Holloway v. Attorney Gen. United States, No. 18-3595

CourtUnited States Courts of Appeals. United States Court of Appeals (3rd Circuit)
Writing for the CourtSHWARTZ, Circuit Judge.
Citation948 F.3d 164
Parties Raymond HOLLOWAY, Jr. v. ATTORNEY GENERAL UNITED STATES of America; Deputy Director Bureau of Alcohol Tobacco Firearms & Explosives; Director Federal Bureau of Investigation; United States of America, Appellants
Docket NumberNo. 18-3595
Decision Date17 January 2020

948 F.3d 164

Raymond HOLLOWAY, Jr.
v.
ATTORNEY GENERAL UNITED STATES of America; Deputy Director Bureau of Alcohol Tobacco Firearms & Explosives; Director Federal Bureau of Investigation; United States of America, Appellants

No. 18-3595

United States Court of Appeals, Third Circuit.

Argued October 2, 2019
Filed: January 17, 2020


OPINION

SHWARTZ, Circuit Judge.

Drunk driving is a dangerous and often deadly crime. "Approximately a quarter million people are injured annually in alcohol-related crashes," Begay v. United States, 553 U.S. 137, 156-57, 128 S.Ct. 1581, 170 L.Ed.2d 490 (2008) (Alito, J., dissenting), and the number "who are killed ... by drunk drivers is far greater than the number of murders committed" during many other violent crimes, id. at 157 & n.4, 128 S.Ct. 1581. "[F]rom 1982 to 2016, alcohol-related accidents took roughly 10,000 to 20,000 lives in this Nation

948 F.3d 168

every single year. In the best years, that would add up to more than one fatality per hour." Mitchell v. Wisconsin, ––– U.S. ––––, 139 S. Ct. 2525, 2536, 204 L.Ed.2d 1040 (2019) (emphasis omitted) (citations omitted).

Today, we consider whether Pennsylvania’s driving under the influence ("DUI") law, which makes a DUI at the highest blood alcohol content ("BAC") a first-degree misdemeanor that carries a maximum penalty of five years’ imprisonment, see 18 Pa. Cons. Stat. Ann. § 1104 ; 75 Pa. Cons. Stat. Ann. §§ 3802(c), 3803(b)(4), constitutes a serious crime that requires disarmament. Plaintiff Raymond Holloway, Jr., was convicted under this statute, and by the terms of 18 U.S.C. § 922(g)(1), he is prohibited from possessing a firearm. Holloway claims this prohibition violates his Second Amendment rights. The District Court agreed and enjoined applying § 922(g)(1) to him. Because Holloway was convicted of a serious crime as contemplated by Binderup v. Attorney General United States of America, 836 F.3d 336 (3d Cir. 2016) (en banc), applying § 922(g)(1) to him does not offend the Second Amendment. Therefore, we will reverse the District Court’s order and remand for the entry of judgment in favor of the Government.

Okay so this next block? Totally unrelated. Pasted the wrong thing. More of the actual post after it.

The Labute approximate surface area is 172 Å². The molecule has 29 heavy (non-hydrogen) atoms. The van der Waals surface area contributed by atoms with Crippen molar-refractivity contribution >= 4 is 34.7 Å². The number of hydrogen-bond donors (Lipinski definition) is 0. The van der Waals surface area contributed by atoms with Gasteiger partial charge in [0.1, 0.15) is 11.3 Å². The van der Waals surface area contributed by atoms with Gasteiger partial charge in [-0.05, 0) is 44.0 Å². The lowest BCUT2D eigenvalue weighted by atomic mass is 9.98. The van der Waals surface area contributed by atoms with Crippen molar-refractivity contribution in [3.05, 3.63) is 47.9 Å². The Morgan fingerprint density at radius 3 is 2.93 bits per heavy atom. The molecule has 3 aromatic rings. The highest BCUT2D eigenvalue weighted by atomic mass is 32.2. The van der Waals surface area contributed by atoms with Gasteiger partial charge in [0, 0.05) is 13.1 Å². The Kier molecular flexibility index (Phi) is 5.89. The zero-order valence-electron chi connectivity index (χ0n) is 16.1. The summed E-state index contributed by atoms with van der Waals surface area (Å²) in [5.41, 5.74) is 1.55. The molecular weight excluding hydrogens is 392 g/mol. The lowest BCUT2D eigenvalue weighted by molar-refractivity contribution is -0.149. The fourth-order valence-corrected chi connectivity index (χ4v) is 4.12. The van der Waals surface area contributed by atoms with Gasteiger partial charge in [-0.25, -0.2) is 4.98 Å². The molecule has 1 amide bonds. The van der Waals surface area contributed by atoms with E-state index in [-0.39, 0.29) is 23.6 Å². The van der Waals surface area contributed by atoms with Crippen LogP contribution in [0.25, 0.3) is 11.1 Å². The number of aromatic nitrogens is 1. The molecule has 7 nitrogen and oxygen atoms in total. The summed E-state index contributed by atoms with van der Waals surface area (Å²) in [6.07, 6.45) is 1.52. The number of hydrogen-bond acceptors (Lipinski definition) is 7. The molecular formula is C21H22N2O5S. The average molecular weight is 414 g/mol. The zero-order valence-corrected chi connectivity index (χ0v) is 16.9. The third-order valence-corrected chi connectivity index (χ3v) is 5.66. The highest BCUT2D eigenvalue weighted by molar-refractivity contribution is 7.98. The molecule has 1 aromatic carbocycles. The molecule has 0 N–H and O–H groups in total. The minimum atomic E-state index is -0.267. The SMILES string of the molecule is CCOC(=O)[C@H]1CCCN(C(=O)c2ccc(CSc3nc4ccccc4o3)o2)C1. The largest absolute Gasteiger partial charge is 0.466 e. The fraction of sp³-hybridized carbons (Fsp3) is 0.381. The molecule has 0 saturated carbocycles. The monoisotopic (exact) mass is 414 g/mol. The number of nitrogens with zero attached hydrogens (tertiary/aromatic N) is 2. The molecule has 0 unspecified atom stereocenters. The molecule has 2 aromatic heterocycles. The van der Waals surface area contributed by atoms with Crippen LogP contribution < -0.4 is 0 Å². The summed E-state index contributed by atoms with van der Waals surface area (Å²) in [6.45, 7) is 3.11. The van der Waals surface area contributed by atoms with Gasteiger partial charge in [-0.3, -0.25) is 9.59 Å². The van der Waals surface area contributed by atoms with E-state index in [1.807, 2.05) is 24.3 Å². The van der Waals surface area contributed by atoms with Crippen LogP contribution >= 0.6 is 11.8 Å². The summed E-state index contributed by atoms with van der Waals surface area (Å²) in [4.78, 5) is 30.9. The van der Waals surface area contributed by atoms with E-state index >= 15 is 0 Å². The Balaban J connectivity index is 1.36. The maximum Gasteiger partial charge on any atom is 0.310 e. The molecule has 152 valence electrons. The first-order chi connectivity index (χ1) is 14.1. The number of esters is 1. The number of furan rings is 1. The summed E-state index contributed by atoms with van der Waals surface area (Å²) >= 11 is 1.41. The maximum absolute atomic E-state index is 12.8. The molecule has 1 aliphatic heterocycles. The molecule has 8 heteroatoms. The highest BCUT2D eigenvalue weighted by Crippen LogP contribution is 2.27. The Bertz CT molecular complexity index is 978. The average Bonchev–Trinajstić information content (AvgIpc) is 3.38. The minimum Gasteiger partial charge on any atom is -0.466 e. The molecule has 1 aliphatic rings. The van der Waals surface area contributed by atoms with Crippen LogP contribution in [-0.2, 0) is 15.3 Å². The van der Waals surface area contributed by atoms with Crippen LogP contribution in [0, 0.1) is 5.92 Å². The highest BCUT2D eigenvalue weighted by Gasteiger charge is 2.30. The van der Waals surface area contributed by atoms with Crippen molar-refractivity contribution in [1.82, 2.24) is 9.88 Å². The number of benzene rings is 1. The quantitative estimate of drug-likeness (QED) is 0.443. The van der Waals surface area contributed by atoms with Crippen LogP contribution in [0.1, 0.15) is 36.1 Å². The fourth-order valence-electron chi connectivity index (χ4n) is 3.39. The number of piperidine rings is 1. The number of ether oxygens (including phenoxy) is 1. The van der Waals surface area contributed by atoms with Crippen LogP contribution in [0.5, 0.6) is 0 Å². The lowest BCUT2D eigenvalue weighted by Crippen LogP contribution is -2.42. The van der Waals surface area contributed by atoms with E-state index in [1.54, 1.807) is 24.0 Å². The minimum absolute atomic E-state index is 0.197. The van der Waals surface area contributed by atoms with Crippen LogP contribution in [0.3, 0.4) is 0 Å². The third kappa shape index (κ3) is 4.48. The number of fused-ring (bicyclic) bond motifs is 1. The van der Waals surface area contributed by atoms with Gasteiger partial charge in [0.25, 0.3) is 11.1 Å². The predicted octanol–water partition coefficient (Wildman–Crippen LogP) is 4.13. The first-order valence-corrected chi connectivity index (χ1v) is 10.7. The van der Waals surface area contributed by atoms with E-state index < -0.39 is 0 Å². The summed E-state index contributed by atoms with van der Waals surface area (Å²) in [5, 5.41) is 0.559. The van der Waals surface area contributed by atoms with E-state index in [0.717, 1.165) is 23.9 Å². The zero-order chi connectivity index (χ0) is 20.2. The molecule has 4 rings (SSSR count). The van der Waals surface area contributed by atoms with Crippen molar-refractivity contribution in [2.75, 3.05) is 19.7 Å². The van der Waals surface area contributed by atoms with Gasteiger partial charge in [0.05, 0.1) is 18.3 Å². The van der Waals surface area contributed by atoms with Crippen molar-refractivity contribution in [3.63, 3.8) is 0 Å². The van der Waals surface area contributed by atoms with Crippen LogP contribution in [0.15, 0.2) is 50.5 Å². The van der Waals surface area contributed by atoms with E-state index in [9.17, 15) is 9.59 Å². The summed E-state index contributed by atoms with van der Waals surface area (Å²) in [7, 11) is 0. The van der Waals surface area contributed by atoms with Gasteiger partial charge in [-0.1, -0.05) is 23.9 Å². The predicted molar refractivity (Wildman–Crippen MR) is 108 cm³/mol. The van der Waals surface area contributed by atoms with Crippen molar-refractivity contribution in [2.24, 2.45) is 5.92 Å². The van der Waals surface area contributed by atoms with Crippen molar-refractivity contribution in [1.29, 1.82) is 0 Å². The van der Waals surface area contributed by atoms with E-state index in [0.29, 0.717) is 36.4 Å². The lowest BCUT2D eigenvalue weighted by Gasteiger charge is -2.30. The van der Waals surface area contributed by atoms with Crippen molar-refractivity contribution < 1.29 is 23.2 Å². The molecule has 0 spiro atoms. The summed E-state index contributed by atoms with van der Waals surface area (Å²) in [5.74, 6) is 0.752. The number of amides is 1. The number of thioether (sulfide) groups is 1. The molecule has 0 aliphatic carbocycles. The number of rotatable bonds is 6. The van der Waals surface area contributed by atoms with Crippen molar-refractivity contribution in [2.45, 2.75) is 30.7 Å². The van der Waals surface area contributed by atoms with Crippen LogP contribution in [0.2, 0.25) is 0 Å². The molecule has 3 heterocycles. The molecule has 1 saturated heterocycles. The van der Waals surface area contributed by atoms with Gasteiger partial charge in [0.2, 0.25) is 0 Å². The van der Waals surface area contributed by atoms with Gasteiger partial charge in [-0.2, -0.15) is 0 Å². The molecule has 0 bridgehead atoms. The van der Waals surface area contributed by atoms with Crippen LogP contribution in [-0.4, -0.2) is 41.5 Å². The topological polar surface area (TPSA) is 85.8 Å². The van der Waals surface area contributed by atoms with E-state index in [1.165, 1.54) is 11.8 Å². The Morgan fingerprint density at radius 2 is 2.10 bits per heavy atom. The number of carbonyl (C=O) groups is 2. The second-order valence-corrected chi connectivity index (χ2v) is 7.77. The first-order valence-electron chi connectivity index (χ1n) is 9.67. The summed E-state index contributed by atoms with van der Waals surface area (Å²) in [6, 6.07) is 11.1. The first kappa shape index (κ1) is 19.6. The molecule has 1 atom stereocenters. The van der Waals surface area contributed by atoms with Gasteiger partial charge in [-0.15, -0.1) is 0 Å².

I

In 2002, Holloway was convicted of a DUI at the highest BAC, but the charge was dismissed upon his completion of an accelerated rehabilitation program. In 2005, Holloway was again arrested for driving under the influence and registered a BAC of 0.192%. Holloway pled guilty to violating 75 Pa. Cons. Stat. Ann. § 3802(c) for driving under the influence at the highest BAC (greater than 0.16%). He received a sentence of 60 months’ "Intermediate Punishment," including 90-days’ imprisonment that allowed him work release, a $1,500 fine, and mandatory drug and alcohol evaluation.

In 2016, Holloway sought to purchase a firearm but was unable to do so because of his disqualifying DUI conviction. Holloway sued the Attorney General of the United States and other federal officials (the "Government") in the United States District Court for the Middle District of Pennsylvania, claiming that § 922(g)(1) is unconstitutional as applied to him and seeking declaratory and permanent injunctive relief. The parties filed cross-motions for summary judgment.

The District Court granted Holloway’s motion for summary judgment, awarded him a declaratory judgment, and entered a permanent injunction barring the Government from enforcing § 922(g)(1) against him. Holloway v. Sessions, 349 F. Supp. 3d 451, 463 (M.D. Pa. 2018). Applying Binderup, the Court held that § 922(g)(1) is unconstitutional as applied to Holloway because (1) Holloway’s DUI offense was a non-serious crime that has not historically been a basis for the denial of Second Amendment rights, id. at 459-60, and (2) the Government failed to demonstrate that disarmament of individuals like Holloway would promote the public safety, particularly given his decade of crime-free behavior, id. at 460-62. The Government appeals.

II1

A

The sole issue on appeal is whether applying

948 F.3d 169

18 U.S.C. § 922(g)(1)2 to Holloway, which makes it unlawful for him to possess a firearm due to his prior conviction, violates his Second Amendment rights.